How Do Cloth Diapers Work?
Cloth diapers can feel intimidating—there’s the old-school origami-style folding, the prospect of having to, um, deal with the contents inside, and the fact that there are over a dozen different types. But the truth is they’re not all that complicated. (Don’t forget we live in the age of the NoseFrida—today’s cloth diapers aren’t your Grandma’s.) Read this primer to decide if they’re worth a shot for your family.
- Flat or Prefolds Traditional and super cheap (just a few bucks each), these diapers essentially look like a dish rag that you fold and secure with a clip, then place a waterproof cover over. You toss them in the wash after each and every use—so depending on the hydration levels of your little, you might need a solid stack to get through the day.
- Fitted These cloth diapers have the look of a disposable (no folding required), and use Velcro or snaps to stay snug at the waist. They’re not waterproof, though, so they require a cover to prevent leaks.
- Pocket Absorbent inserts are stuffed into this diaper and then replaced (either disposed of or washed) after your little is wet. A stay-dry lining means you don’t need an extra waterproof cover.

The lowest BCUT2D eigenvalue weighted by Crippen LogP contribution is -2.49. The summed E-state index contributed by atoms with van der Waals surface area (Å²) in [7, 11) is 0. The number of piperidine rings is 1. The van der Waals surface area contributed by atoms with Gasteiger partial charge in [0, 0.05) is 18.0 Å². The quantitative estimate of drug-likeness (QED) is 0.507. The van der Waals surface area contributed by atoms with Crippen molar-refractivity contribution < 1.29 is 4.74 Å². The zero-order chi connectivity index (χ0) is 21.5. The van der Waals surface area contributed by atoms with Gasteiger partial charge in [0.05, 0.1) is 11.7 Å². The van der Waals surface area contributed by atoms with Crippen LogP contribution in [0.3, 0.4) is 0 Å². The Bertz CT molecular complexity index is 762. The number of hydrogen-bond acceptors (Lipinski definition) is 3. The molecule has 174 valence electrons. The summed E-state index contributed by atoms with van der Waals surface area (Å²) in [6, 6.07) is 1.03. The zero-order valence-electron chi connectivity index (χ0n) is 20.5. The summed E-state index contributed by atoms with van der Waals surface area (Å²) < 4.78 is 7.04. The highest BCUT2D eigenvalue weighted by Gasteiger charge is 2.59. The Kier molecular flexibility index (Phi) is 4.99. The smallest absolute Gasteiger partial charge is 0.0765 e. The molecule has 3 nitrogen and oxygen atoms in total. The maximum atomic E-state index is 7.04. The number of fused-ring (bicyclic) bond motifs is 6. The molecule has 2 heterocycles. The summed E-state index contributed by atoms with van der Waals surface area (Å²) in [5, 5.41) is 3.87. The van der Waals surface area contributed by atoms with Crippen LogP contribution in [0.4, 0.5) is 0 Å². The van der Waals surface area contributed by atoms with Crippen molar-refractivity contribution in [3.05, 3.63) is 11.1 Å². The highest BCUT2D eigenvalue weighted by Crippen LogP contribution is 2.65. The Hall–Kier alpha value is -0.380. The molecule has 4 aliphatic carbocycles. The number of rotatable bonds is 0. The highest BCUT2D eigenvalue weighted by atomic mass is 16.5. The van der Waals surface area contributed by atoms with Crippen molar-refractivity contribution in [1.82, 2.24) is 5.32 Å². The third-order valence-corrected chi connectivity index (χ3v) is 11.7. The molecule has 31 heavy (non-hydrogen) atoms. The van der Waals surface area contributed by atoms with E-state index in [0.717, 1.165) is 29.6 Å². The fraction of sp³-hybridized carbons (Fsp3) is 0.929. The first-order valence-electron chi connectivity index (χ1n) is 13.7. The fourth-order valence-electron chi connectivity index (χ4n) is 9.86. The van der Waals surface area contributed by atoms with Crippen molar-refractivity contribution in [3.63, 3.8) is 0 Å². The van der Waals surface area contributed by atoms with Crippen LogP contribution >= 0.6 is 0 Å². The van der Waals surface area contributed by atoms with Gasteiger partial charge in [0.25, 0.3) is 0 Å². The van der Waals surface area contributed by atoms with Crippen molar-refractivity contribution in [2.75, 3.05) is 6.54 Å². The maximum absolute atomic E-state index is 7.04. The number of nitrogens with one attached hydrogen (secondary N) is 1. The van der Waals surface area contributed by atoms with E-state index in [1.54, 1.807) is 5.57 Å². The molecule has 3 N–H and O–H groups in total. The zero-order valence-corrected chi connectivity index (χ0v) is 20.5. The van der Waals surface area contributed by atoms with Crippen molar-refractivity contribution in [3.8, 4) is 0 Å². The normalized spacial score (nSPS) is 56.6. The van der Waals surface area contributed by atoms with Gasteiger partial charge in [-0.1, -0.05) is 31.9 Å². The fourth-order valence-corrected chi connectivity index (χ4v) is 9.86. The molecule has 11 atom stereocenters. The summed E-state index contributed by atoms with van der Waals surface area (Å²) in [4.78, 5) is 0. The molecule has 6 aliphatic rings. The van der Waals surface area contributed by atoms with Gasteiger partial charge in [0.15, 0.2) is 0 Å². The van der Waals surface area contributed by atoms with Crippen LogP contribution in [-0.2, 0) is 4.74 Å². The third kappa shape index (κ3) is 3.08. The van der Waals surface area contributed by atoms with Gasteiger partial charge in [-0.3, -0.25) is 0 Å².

- All-In-Ones By far the most popular option today, these one-piece diapers work like a disposable—there are no liners or covers to remove, and the whole thing goes into the wash at once. (But because they’re bulky, they can take a while to dry.)
While the upfront cost of cloth diapering might be more (you’ll need around 24 diapers to avoid daily laundry, and some of the all-in-one options can cost upwards of $20 a pop), there’s no question that cloth diapering saves money in the long-run, especially if you’re planning on having multiple kids. They’re eco-friendly, free of questionable chemicals, and if your baby has sensitive skin, you can find a super soft cloth diaper that feels great against their tush.
Unless you’re using all-in-ones, cloth diapers usually require an extra step (whether it’s pulling out a dirty insert, or removing a waterproof cover)—and if you’re short on time, the cleanup (dumping disposable liners or solid poops into the toilet), along with laundry and drying time could take a toll. (There are cleaning services that will pick up your dirty diapers and return them to you clean for a fee.) Because babies will feel more wetness with a cloth diaper, they require more frequent changes, and if you’re heading out of the house, you’ll have to pack a wet bag to bring home the dirty diapers.
Food for Thought
Still interested in cloth diapering but not sure if you’re ready to fully commit? You can always buy a cloth diaper or two for a trial run. Another option: try cloth diapers part time—say, when you guys are just at home hanging during the day—and save disposables for overnights, errands out of the house, or evenings with a sitter.